Andrei Markov, D, Montreal - A massive injury risk at this point, having played 20 games total in the last two seasons, and 65 in the last three, 34-year-old Markov may only be a shell of what he was before injuries ravaged his career. However, if he can stay healthy, there should be power play time available and his role will be significant, especially if P.K. Subban's contract negotiation drags beyond the start of the season.
Rene Bourque, LW, Montreal - A two-time 27-goal scorer who had five goals and eight points in 38 games last season (despite playing a career-high 18:29 per game), Bourque isn't as bad as his worst season, though not as consistently good as he was in best season either. A big body with some skill, though, should be enough to get Bourque another look in a scoring role, unless he gets beaten out by someone like rookie Alex Galchenyuk.
Sergei Bobrovksy, G, Columbus - After a solid rookie season in 2010-2011, Bobrovsky was relegated to a backup role in Philadelphia last season and it didn't work out well. He started fine, posting a .919 save percentage in 19 appearances prior to the All-Star break, but he collapsed after, stopping 86% of the shots faced in his final 10 games. He'll have a chance to usurp Steve Mason in the Blue Jackets' net and while wins won't come easily in Columbus, if Bobrovsky is stopping better than 91% of the shots he faces, he'll represent a significant upgrade on recent results for the Blue Jackets.
Antoine Vermette, C, Phoenix - The Coyotes don't have high-end scorers, especially down the middle, where Vermette and Martin Hanzal man the top two slots. Vermette put up a modest 10 points in 22 games after the Coyotes acquired him from Columbus last season, finishing the year with 37 points in 82 games, his lowest points-per-game output since 2005-2006. But, considering that he's a three-time 20-goal scorer that has twice topped 50 points and added 10 points in 16 playoff games for Phoenix last season, Vermette will have the opportunity to produce in 2013.
Tim Connolly, C, Toronto - Two seasons removed from scoring a career-high 65 points, Connolly ended up with 36 points in 70 games for Toronto last season, his lowest points-per-game since 2002-2003 (excluding one points in two games played during the 2006-2007 season). Injuries have affected 31-year-old Connolly for much of his career and likely contributed to his decline, but he's in a contract year and it's not as though the Maple Leafs are overrun by skilled centres, so if Connolly plays well, there could be opportunities to increase his role.
Peter Mueller, C, Florida - Concussions have shattered Mueller's career and he's still just 24-year-old. Scoring 16 points in 32 games for the Avalanche last season was modest production from the player who tantalized the Avs when he scored 20 points in 15 games when he was first acquired from Phoenix in 2010. Getting a fresh start in Florida, Mueller has the size and skill to bounce back, if he could just stay healthy.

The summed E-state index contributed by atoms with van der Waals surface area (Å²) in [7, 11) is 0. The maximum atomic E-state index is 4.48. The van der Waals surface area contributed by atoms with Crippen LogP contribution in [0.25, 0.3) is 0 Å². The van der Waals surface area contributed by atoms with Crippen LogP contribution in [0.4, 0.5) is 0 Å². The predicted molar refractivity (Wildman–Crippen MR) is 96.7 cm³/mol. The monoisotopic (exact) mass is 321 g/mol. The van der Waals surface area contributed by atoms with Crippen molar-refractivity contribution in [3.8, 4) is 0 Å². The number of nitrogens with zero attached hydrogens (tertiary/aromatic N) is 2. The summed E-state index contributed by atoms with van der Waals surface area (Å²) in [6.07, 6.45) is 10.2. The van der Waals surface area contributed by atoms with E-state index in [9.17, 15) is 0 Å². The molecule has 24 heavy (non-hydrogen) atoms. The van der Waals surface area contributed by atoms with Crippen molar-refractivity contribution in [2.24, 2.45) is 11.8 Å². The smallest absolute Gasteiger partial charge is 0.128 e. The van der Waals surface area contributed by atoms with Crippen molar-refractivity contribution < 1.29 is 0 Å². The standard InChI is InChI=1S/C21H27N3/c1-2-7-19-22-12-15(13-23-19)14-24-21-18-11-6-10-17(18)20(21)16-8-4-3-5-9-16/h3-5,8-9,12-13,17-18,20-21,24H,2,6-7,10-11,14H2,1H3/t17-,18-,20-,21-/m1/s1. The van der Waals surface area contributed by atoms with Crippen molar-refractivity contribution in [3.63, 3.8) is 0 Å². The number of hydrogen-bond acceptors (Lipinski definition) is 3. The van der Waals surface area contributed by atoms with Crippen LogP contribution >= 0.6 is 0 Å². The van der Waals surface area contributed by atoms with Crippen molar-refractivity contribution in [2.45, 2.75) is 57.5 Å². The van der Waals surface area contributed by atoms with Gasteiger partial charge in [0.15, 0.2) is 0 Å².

Brian Boyle, C, N.Y. Rangers - 6-foot-7 checking centre Boyle has found a niche with the Rangers, scoring 32 goals while playing more than 15 minutes per game in the last two seasons. What makes him especially noteworthy is his production in categories like hits and shots on goal (particularly relative to goals and assists. Last season, for example, Boyle was one of 19 forwards with at least two shots on goal and two hits per game; enough to not be overlooked.
Simon Gagne, LW, Los Angeles - Concussions are starting to accumulate for Gagne and he's missed at least 19 games in four of the last five seasons. Nevertheless, he's a seven-time 20-goal scorer and two-time 40-goal scorer who has familiarity with ex-Flyers Mike Richards and Jeff Carter, so there could still be a role in the top six for Gagne if he's healthy.
Dustin Penner, LW, Los Angeles - Possesses soft hands for such a big man, but is as enigmatic as any skilled forward in the game and finished last year with a paltry seven goals and 17 points in 65 games. If Gagne doesn't earn a top-six role, then perhaps Penner, a four-time 20-goal scorer, will take advantage of the opportunity.
Ryan Whitney, D, Edmonton - Foot problems have been the downfall for the fifth overall pick in the 2002 draft, who has 58 points in 105 games since joining the Oilers. Trouble is, it took more than two seasons for Whitney to play 105 games, but if he's healthy, Whitney is good with the puck and can put up points as one of the veterans on an improving young Oilers team.
Scottie Upshall, RW, Florida - Waiting for a 29-year-old to reach his potential may be a fool's errand, but the Panthers committed $3.5-million per season to Upshall when they signed him prior to last season, so they likely envision him in a scoring role, even after he tallied five points in 26 games last season. Upshall has played more than 60 games in a season just twice in his career and has career-highs of 22 goals and 34 points, so his ceiling isn't the highest, but he could get one more good chance to find a regular role in which he can be a 20-goal scorer.
Ville Leino, LW, Buffalo - After he was signed to a monstrous (six years, $27-million), and ill-advised, free agent contract, Leino delivered eight goals and 25 points in 71 games last season. This after scoring 53 points the season before (and 21 points in 19 playoff games in 2010). The 29-year-old doesn't have a lot of NHL production on his resume, but he should get some sort of shot at redemption this season.
Guillaume Latendresse, LW/RW, Ottawa - Like many on this list, injuries have caused Guillaume Latendresse to miss significant parts of the last couple seasons, playing a total of 27 games, but he scored 52 goals in the two seasons previous and he could be a fit as a finisher alongside Kyle Turris in the nation's capital. There's enough upside in the 25-year-old to be intrigued for a late-round flier.
Pierre-Marc Bouchard, LW, Minnesota - Banking on good health from Bouchard is a tall order, considering that the 28-year-old has played 97 games (scoring 60 ponits) over the last three seasons, but he's undeniably skilled and should benefit from the Wild's improved skill level up front. If he's ready to go by opening night, Bouchard has a chance to use this shortened season to get his career back on track.